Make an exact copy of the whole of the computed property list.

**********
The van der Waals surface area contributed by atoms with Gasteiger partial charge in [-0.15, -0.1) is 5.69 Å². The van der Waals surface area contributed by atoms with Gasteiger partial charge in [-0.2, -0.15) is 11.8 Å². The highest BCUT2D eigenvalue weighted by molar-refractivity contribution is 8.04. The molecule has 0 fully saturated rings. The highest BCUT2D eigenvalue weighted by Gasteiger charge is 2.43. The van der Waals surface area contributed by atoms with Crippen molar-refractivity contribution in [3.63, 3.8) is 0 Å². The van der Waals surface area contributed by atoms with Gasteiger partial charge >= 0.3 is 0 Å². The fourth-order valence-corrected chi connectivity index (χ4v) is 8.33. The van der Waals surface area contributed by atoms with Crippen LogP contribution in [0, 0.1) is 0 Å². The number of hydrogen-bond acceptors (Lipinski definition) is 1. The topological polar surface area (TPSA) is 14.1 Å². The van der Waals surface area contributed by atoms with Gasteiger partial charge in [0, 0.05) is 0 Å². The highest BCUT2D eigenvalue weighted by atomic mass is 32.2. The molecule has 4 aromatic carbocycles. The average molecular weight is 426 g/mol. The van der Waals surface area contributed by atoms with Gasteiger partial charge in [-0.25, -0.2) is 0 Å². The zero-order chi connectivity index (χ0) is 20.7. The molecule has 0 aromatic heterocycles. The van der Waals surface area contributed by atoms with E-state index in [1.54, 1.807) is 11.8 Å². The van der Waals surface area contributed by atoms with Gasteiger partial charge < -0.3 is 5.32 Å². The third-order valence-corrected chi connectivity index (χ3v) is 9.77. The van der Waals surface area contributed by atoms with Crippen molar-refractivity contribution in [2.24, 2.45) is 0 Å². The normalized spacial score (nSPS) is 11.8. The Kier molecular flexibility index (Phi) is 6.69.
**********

The van der Waals surface area contributed by atoms with Gasteiger partial charge in [-0.15, -0.1) is 5.69 Å². The van der Waals surface area contributed by atoms with Gasteiger partial charge in [-0.2, -0.15) is 11.8 Å². The highest BCUT2D eigenvalue weighted by molar-refractivity contribution is 8.04. The molecule has 0 fully saturated rings. The highest BCUT2D eigenvalue weighted by Gasteiger charge is 2.43. The van der Waals surface area contributed by atoms with Crippen molar-refractivity contribution in [3.63, 3.8) is 0 Å². The van der Waals surface area contributed by atoms with Gasteiger partial charge >= 0.3 is 0 Å². The fourth-order valence-corrected chi connectivity index (χ4v) is 8.33. The van der Waals surface area contributed by atoms with Crippen LogP contribution in [0, 0.1) is 0 Å². The number of hydrogen-bond acceptors (Lipinski definition) is 1. The topological polar surface area (TPSA) is 14.1 Å². The van der Waals surface area contributed by atoms with Gasteiger partial charge in [0, 0.05) is 0 Å². The highest BCUT2D eigenvalue weighted by atomic mass is 32.2. The molecule has 4 aromatic carbocycles. The average molecular weight is 426 g/mol. The van der Waals surface area contributed by atoms with Gasteiger partial charge in [-0.25, -0.2) is 0 Å². The zero-order chi connectivity index (χ0) is 20.7. The molecule has 0 aromatic heterocycles. The van der Waals surface area contributed by atoms with E-state index in [1.54, 1.807) is 11.8 Å². The van der Waals surface area contributed by atoms with Gasteiger partial charge < -0.3 is 5.32 Å². The third-order valence-corrected chi connectivity index (χ3v) is 9.77. The van der Waals surface area contributed by atoms with Crippen molar-refractivity contribution in [2.24, 2.45) is 0 Å². The normalized spacial score (nSPS) is 11.8. The Kier molecular flexibility index (Phi) is 6.69.